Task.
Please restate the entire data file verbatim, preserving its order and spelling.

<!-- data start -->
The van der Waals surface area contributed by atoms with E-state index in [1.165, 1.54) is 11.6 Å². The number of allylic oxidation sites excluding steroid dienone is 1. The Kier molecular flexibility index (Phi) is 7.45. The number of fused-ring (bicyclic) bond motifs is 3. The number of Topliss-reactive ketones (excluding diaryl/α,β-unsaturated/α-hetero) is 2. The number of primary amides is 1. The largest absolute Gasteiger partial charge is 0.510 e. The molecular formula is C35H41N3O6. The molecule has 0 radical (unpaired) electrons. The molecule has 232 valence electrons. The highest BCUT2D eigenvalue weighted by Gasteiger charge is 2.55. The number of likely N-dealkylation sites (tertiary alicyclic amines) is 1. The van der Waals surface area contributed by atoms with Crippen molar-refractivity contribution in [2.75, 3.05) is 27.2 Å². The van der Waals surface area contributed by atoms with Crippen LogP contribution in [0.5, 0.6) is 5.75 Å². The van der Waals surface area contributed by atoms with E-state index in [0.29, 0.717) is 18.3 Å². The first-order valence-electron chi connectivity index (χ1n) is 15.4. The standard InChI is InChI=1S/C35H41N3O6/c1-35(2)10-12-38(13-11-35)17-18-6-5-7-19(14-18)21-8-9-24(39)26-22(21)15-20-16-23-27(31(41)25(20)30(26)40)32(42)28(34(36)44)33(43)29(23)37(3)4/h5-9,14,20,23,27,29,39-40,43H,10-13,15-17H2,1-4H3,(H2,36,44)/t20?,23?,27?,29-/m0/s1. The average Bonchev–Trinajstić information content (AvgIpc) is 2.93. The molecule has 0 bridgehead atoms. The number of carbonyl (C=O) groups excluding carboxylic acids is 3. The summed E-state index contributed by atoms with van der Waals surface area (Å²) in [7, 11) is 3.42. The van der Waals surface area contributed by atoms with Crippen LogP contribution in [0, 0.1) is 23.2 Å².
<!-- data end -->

The van der Waals surface area contributed by atoms with E-state index in [1.165, 1.54) is 11.6 Å². The number of allylic oxidation sites excluding steroid dienone is 1. The Kier molecular flexibility index (Phi) is 7.45. The number of fused-ring (bicyclic) bond motifs is 3. The number of Topliss-reactive ketones (excluding diaryl/α,β-unsaturated/α-hetero) is 2. The number of primary amides is 1. The largest absolute Gasteiger partial charge is 0.510 e. The molecular formula is C35H41N3O6. The molecule has 0 radical (unpaired) electrons. The molecule has 232 valence electrons. The highest BCUT2D eigenvalue weighted by Gasteiger charge is 2.55. The number of likely N-dealkylation sites (tertiary alicyclic amines) is 1. The van der Waals surface area contributed by atoms with Crippen molar-refractivity contribution in [2.75, 3.05) is 27.2 Å². The van der Waals surface area contributed by atoms with Crippen LogP contribution in [0.5, 0.6) is 5.75 Å². The van der Waals surface area contributed by atoms with E-state index in [0.29, 0.717) is 18.3 Å². The first-order valence-electron chi connectivity index (χ1n) is 15.4. The standard InChI is InChI=1S/C35H41N3O6/c1-35(2)10-12-38(13-11-35)17-18-6-5-7-19(14-18)21-8-9-24(39)26-22(21)15-20-16-23-27(31(41)25(20)30(26)40)32(42)28(34(36)44)33(43)29(23)37(3)4/h5-9,14,20,23,27,29,39-40,43H,10-13,15-17H2,1-4H3,(H2,36,44)/t20?,23?,27?,29-/m0/s1. The average Bonchev–Trinajstić information content (AvgIpc) is 2.93. The molecule has 0 bridgehead atoms. The number of carbonyl (C=O) groups excluding carboxylic acids is 3. The summed E-state index contributed by atoms with van der Waals surface area (Å²) in [7, 11) is 3.42. The van der Waals surface area contributed by atoms with Crippen LogP contribution in [0, 0.1) is 23.2 Å².